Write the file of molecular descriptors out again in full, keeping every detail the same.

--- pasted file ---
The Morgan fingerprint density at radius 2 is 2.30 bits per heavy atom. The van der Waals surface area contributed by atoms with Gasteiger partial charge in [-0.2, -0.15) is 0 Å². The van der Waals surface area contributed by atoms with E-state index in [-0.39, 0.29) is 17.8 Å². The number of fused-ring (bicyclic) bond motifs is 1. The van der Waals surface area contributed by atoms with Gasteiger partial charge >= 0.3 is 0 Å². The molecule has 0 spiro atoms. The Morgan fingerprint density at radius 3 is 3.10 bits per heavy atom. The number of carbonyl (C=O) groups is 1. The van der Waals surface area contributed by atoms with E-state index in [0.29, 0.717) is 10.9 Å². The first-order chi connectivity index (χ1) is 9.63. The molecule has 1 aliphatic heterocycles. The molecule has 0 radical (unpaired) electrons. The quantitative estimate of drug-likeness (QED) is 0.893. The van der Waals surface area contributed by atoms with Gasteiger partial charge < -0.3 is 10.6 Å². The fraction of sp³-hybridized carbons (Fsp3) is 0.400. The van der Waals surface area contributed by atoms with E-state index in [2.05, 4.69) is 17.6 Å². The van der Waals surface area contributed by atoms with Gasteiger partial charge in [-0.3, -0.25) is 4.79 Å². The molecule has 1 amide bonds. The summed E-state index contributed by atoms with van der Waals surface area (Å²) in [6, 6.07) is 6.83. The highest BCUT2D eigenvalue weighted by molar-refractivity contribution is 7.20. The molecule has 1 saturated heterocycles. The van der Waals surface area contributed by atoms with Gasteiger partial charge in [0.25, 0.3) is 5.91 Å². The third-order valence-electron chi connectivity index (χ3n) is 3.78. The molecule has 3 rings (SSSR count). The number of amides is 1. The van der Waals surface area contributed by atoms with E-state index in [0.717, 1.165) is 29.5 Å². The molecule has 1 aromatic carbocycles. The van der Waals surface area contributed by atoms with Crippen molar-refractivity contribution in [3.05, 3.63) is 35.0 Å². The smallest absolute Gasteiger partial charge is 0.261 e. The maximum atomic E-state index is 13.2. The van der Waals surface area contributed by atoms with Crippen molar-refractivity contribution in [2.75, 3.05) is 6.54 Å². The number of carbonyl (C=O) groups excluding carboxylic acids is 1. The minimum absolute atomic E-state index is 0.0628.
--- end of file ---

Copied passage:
The Morgan fingerprint density at radius 2 is 2.30 bits per heavy atom. The van der Waals surface area contributed by atoms with Gasteiger partial charge in [-0.2, -0.15) is 0 Å². The van der Waals surface area contributed by atoms with E-state index in [-0.39, 0.29) is 17.8 Å². The number of fused-ring (bicyclic) bond motifs is 1. The van der Waals surface area contributed by atoms with Gasteiger partial charge >= 0.3 is 0 Å². The molecule has 0 spiro atoms. The Morgan fingerprint density at radius 3 is 3.10 bits per heavy atom. The number of carbonyl (C=O) groups is 1. The van der Waals surface area contributed by atoms with E-state index in [0.29, 0.717) is 10.9 Å². The first-order chi connectivity index (χ1) is 9.63. The molecule has 1 aliphatic heterocycles. The molecule has 0 radical (unpaired) electrons. The quantitative estimate of drug-likeness (QED) is 0.893. The van der Waals surface area contributed by atoms with Gasteiger partial charge < -0.3 is 10.6 Å². The fraction of sp³-hybridized carbons (Fsp3) is 0.400. The van der Waals surface area contributed by atoms with E-state index in [2.05, 4.69) is 17.6 Å². The van der Waals surface area contributed by atoms with Gasteiger partial charge in [-0.3, -0.25) is 4.79 Å². The molecule has 1 amide bonds. The summed E-state index contributed by atoms with van der Waals surface area (Å²) in [6, 6.07) is 6.83. The highest BCUT2D eigenvalue weighted by molar-refractivity contribution is 7.20. The molecule has 1 saturated heterocycles. The van der Waals surface area contributed by atoms with Gasteiger partial charge in [0.25, 0.3) is 5.91 Å². The third-order valence-electron chi connectivity index (χ3n) is 3.78. The molecule has 3 rings (SSSR count). The number of amides is 1. The van der Waals surface area contributed by atoms with E-state index in [0.717, 1.165) is 29.5 Å². The molecule has 1 aromatic carbocycles. The van der Waals surface area contributed by atoms with Crippen molar-refractivity contribution in [3.05, 3.63) is 35.0 Å². The smallest absolute Gasteiger partial charge is 0.261 e. The maximum atomic E-state index is 13.2. The van der Waals surface area contributed by atoms with Crippen molar-refractivity contribution in [2.75, 3.05) is 6.54 Å². The number of carbonyl (C=O) groups excluding carboxylic acids is 1. The minimum absolute atomic E-state index is 0.0628.